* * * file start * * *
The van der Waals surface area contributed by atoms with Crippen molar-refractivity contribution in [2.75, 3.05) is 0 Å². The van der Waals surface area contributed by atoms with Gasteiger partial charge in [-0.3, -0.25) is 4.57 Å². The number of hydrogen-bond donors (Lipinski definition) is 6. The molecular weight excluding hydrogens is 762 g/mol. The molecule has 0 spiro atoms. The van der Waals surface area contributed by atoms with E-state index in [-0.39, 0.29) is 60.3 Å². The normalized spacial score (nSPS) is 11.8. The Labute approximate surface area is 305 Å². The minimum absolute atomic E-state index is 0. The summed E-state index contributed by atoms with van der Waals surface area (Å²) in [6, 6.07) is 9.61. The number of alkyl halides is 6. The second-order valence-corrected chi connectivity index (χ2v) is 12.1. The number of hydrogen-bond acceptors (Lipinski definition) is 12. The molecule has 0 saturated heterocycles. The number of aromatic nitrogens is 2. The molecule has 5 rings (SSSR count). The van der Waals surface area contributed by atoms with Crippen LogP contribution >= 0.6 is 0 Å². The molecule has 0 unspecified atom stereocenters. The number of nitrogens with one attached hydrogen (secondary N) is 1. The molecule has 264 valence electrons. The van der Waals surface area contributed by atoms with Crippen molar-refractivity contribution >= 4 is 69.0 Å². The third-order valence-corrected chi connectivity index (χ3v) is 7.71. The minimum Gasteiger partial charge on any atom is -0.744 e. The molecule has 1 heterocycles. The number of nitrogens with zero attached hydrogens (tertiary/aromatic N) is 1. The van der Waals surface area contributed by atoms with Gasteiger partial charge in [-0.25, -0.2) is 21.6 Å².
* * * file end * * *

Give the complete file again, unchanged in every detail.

The van der Waals surface area contributed by atoms with Crippen molar-refractivity contribution in [2.75, 3.05) is 0 Å². The van der Waals surface area contributed by atoms with Gasteiger partial charge in [-0.3, -0.25) is 4.57 Å². The number of hydrogen-bond donors (Lipinski definition) is 6. The molecular weight excluding hydrogens is 762 g/mol. The molecule has 0 spiro atoms. The van der Waals surface area contributed by atoms with E-state index in [-0.39, 0.29) is 60.3 Å². The normalized spacial score (nSPS) is 11.8. The Labute approximate surface area is 305 Å². The minimum absolute atomic E-state index is 0. The summed E-state index contributed by atoms with van der Waals surface area (Å²) in [6, 6.07) is 9.61. The number of alkyl halides is 6. The second-order valence-corrected chi connectivity index (χ2v) is 12.1. The number of hydrogen-bond acceptors (Lipinski definition) is 12. The molecule has 0 saturated heterocycles. The number of aromatic nitrogens is 2. The molecule has 5 rings (SSSR count). The van der Waals surface area contributed by atoms with Crippen LogP contribution >= 0.6 is 0 Å². The molecule has 0 unspecified atom stereocenters. The number of nitrogens with one attached hydrogen (secondary N) is 1. The molecule has 264 valence electrons. The van der Waals surface area contributed by atoms with Crippen molar-refractivity contribution >= 4 is 69.0 Å². The third-order valence-corrected chi connectivity index (χ3v) is 7.71. The minimum Gasteiger partial charge on any atom is -0.744 e. The molecule has 1 heterocycles. The number of nitrogens with zero attached hydrogens (tertiary/aromatic N) is 1. The van der Waals surface area contributed by atoms with Gasteiger partial charge in [-0.25, -0.2) is 21.6 Å².